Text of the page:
Vietnam's stock market bounced back at the end of the week after declining for two straight days. The information of a plan proposed to the Vietnamese government by the State Securities Commission (SSC) to raise the ceiling for foreign ownership, aimed at encouraging transactions on the local bourse, helped boosted investors' sentiment.
The VN-Index of the southern Ho Chi Minh City Stock Exchange ( HoSE) went up 3.49 points, or 0.7 percent, to close at 501.34 points on Friday.
During the week, VN-Index gained 2.73 point, or 0.54 percent, on last Friday's close. The index, fluctuating in a range from 497. 07 points to 502.52 points, experienced three ups and two downs, posting the highest level of 501.34 points on Friday and the lowest level of 496.12 points on Wednesday.
A total of 91.22 million shares worth 1.12 trillion VND (53.18 million U.S. dollars) changed hands at the HoSE on Friday, an increase of 40.17 percent in volume and 31.49 percent in value as against Thursday.
VN-30 index, the new benchmark index for the HoSE applied since Feb. 6, 2012 to track the 30 leading shares by both market capitalization and liquidity, closed at 559.75 points on Friday, up 4.02 points, or 0.72 percent against the previous trading day.
A total of 25.46 million shares were traded, worth 578.7 billion VND (27.42 million U.S. dollars).
On the country's northern bourse Hanoi Stock Exchange, the HNX- Index concluded at 63.93 points on Friday, up 0.23 points, or 0.36 percent, from the previous close.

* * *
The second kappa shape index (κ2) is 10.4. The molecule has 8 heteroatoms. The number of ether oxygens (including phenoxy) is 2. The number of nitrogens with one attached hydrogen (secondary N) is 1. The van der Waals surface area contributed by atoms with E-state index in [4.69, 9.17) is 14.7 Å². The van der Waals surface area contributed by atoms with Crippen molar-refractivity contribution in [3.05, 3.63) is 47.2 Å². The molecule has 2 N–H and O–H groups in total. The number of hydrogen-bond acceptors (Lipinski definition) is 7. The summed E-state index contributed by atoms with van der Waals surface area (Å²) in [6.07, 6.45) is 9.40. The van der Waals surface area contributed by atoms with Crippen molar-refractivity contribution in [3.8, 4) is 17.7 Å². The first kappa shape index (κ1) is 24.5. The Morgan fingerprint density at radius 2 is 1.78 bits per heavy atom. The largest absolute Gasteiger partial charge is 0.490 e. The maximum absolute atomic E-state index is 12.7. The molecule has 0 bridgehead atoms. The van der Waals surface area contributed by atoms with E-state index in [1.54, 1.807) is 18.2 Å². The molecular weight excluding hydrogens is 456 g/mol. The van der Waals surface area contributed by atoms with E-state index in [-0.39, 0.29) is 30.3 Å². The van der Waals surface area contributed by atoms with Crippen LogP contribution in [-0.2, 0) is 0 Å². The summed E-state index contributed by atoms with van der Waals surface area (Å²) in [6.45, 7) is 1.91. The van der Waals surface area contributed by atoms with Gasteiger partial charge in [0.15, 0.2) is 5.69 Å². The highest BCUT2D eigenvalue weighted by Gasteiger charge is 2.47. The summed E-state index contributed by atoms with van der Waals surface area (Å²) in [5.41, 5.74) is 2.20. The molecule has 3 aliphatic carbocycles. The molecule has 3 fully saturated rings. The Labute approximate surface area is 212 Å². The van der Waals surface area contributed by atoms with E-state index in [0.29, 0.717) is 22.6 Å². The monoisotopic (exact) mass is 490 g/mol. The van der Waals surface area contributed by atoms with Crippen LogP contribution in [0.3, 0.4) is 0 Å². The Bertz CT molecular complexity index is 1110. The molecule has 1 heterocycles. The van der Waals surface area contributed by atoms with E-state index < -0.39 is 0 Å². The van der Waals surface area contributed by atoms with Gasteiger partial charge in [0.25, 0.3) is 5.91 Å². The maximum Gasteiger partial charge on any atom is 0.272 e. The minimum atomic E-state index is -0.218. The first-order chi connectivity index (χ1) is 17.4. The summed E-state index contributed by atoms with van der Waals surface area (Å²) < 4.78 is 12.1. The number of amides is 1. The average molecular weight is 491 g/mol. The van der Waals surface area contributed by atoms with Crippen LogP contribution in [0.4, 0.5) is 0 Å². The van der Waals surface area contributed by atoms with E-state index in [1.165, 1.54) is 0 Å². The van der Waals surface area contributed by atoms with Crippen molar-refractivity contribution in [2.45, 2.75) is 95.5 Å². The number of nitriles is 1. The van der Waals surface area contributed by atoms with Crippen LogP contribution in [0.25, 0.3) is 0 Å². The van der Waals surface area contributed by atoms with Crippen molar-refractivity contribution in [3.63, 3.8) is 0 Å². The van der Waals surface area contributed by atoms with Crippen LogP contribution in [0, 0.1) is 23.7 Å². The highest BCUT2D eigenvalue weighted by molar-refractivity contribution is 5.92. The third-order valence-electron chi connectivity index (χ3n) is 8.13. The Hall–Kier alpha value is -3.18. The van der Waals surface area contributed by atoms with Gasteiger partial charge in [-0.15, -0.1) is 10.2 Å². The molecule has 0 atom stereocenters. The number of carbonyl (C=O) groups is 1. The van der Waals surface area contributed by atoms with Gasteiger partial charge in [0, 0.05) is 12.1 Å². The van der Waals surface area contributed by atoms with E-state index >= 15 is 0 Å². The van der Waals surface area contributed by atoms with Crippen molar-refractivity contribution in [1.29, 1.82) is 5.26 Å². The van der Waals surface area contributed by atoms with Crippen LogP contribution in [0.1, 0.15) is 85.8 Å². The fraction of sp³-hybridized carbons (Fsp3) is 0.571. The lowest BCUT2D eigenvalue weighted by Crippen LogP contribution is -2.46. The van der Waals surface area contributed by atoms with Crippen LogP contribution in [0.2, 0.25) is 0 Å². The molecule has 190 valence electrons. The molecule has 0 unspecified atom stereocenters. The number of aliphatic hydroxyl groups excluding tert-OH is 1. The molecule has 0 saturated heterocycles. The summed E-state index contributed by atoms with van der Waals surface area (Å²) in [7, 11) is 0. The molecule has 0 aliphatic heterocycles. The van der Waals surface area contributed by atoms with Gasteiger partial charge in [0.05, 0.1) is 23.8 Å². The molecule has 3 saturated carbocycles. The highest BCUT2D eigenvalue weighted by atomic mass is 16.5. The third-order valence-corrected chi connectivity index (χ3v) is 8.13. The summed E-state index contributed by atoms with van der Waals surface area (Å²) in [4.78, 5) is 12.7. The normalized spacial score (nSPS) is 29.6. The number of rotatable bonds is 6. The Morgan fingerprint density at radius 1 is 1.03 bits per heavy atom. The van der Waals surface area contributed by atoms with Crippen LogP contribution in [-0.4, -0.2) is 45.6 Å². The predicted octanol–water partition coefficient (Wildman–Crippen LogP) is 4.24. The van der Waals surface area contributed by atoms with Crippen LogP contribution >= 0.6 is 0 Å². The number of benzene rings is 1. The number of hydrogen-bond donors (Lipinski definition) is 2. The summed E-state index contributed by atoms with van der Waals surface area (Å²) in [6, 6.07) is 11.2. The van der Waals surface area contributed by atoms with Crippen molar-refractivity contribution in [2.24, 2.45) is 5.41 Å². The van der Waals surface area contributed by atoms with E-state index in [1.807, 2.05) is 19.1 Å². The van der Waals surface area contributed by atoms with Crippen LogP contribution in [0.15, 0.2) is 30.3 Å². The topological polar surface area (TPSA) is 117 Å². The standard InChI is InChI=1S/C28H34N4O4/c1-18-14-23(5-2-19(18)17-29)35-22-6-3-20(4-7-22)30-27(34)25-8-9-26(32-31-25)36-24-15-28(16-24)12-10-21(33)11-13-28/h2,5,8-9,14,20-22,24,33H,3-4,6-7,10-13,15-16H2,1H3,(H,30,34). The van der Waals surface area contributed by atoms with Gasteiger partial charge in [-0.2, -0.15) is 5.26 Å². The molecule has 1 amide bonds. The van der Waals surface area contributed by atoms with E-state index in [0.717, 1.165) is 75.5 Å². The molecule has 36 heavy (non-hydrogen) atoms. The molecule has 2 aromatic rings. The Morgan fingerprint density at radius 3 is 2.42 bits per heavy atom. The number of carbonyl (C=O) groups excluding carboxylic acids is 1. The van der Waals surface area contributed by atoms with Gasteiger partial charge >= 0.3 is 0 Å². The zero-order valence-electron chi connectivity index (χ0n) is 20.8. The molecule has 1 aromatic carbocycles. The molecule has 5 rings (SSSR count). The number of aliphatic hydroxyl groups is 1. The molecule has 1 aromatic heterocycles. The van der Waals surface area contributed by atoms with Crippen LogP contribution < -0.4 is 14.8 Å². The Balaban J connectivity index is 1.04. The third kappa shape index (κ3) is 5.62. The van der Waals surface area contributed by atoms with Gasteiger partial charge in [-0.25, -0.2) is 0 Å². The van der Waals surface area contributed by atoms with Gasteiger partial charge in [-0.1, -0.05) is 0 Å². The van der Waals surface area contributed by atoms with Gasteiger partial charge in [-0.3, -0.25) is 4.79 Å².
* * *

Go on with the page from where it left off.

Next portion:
In its plan, the SSC said that foreign investors will be allowed to own up to 60 percent of the voting stakes of a listed company, while the rate was previously designed only for foreign strategic partners of the company.
Insiders said the higher ceiling would help improve market liquidity, and also help attract more foreign investment.
The information from SSC boosted blue chips and pushed liquidity to over 1 trillion Vietnamese dong, or over 50 million U. S. dollars on Friday.
However, some worried that higher foreign ownership would brings higher risks for the Vietnamese listed companies of being taken by foreign companies.
In the last two months of 2013, analysts also foresee a more positive prospect for Vietnam's stock market, as the government will continue to focus on stabilizing the economy, management of bad debts and policies to simplify taxes, interest rates and credit access.